the ubiquitous lysichiton americanus
‘In the ancient days they say there was no salmon. The Indians had nothing to eat save roots and leaves. Principle among there was the skunk cabbage.
Finally, the spring salmon came for the first time. As they passed up the river, a person stood upon the shore and shouted, “Here come our relatives whose bodies are full of eggs! If it had not been for me all the people would have starved.”
“Who speaks to us?” asked the salmon.
“Your uncle the Skunk Cabbage,” was the reply.
The salmon went ashore to see him, and as a reward for having fed the people, he (the Skunk Cabbage) was given an elk-skin blanket and a war club, and was set in the rich soft soil near the river.’
-Kathlamet story related to Haskins, 1934- Plants of the Pacific Northwest Coast, Pojar and Mackinnon, pp334.
The Kathlamet story of the origin of Lysichiton americanus is comprehensive. The tale describes the physical characteristics of this other wordly member of the arum plant family; the flowers are produced in a spadix contained within a 7–12 cm, large, bright yellow spathe atop a 30–50 cm stalk which much resembles a war club. And the Kathlamets also describe its distribution in soft, moist soil. Most importantly, it describes the skunk cabbage’s role in stemming famine as mammals, including humans, emerge from winter.
Source of food
Well noted for its other-worldly appearance, Lysichiton americanus, known by its common name, skunk cabbage. It has also been called the “swamp lantern”. The skunk cabbage is one of the earliest harbingers of spring.
Being an “early bird”, the skunk cabbage serves as an early food source to the Sitka black-tailed deer,emerging black bears, and returning geese. As related in the Kathlamet native story above, the skunk cabbage was also famine food for them and other early native communities. The deer after a bleak winter of bark and lichen will browse on the emerging flower buds and leaves. Seeing cropped emerging skunk cabbage plants is a certain sign of deer in the area. The hungry bears will dig up and devour rhizomes, flower, and leaves. According to Wikipedia
The plant was used by indigenous people … for food in times of famine, when almost all parts were eaten. The leaves have a somewhat spicy or peppery taste. Caution should be used in attempts to prepare western skunk cabbage for consumption, as it contains calcium oxalate crystals, which result in a gruesome prickling sensation on the tongue and throat and can result in intestinal irritation and even death if consumed in large quantities.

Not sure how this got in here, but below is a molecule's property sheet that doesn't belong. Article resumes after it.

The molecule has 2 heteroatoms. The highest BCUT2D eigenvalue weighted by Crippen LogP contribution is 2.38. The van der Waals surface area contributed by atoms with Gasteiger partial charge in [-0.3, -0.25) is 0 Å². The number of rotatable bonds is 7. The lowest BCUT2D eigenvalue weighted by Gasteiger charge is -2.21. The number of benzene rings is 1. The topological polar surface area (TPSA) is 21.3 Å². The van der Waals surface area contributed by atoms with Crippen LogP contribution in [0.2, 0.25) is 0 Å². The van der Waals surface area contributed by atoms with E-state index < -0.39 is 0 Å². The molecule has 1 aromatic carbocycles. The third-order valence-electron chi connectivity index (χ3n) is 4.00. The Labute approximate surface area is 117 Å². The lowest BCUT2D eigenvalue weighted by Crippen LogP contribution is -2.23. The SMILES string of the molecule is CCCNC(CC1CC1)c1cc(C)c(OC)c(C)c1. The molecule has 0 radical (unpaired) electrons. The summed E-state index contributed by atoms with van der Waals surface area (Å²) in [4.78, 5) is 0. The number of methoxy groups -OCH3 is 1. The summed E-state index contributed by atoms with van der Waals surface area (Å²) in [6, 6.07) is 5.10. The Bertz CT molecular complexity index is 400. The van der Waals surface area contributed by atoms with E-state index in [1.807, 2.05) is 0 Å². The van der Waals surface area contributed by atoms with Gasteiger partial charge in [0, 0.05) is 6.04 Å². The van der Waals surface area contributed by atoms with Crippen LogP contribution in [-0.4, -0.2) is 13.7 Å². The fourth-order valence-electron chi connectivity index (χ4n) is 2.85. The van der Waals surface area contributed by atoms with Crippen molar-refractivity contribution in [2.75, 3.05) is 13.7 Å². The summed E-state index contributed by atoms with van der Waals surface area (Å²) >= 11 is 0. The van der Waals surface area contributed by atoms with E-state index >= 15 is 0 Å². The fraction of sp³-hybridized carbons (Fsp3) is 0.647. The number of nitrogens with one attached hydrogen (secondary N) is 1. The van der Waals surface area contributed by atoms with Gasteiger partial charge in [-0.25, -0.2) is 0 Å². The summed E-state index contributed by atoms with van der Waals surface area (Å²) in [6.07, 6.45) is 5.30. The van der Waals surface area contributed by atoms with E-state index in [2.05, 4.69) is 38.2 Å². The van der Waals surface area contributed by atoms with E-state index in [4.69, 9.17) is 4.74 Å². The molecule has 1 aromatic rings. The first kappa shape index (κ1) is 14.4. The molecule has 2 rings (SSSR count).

When we first came here, we would see skunk cabbage growing in Prince of Wales life enriched muskegs, near rivers, alongside lakes, and just about any damp spot of soil. Initially, I did not know the difference between a skunk cabbage patch visited by deer or bear. In fact, whenever I saw a patch of skunk cabbage that had been munched on, I would be alarmed and keeping an eye out for bear, vacating the immediate area, “just in case” being a cautious old soul. Than one day when the pups and I were hiking off a logging road and came upon a large patch of skunk cabbage that had been dug up, the earth torn up, rhizomes and flowers gone, leaves and short stalks torn and tossed about. And that is a patch of skunk cabbage visited by bears.
About Lysichiton americanus
Near the end of each Prince of Wales winter, the appearance of Lysichiton americanus was always a welcoming surprise to me. Where ever they emerge, their reddish brown bract encapsulating a yellow bud are in the middle of a small patch of moist brown earth surrounded by early spring snow . Unlike the genus Symplocarpus (which includes S. foetidus, the eastern skunk cabbage), the flowers of Lysichiton species do not produce heat, a commonly held belief that is incorrect. The Wikipedia article on the skunk cabbage states that this is disputed; not surprising as the flower of Lysichiton is often seated in a close circle of brown earth surrounded by several inches of snow.
Skunk cabbage flourish in damp areas near rivers, springs, lakes and other wetlands in Southeastern Alaska penninsula, and the Pacific Northwest. The plant grows from rhizomes deeply embedded in moist soil.
Other uses of the skunk cabbage in a follow-up blog…I had started this blog post much earlier, while we were enjoying spring and am just going to complete it next spring!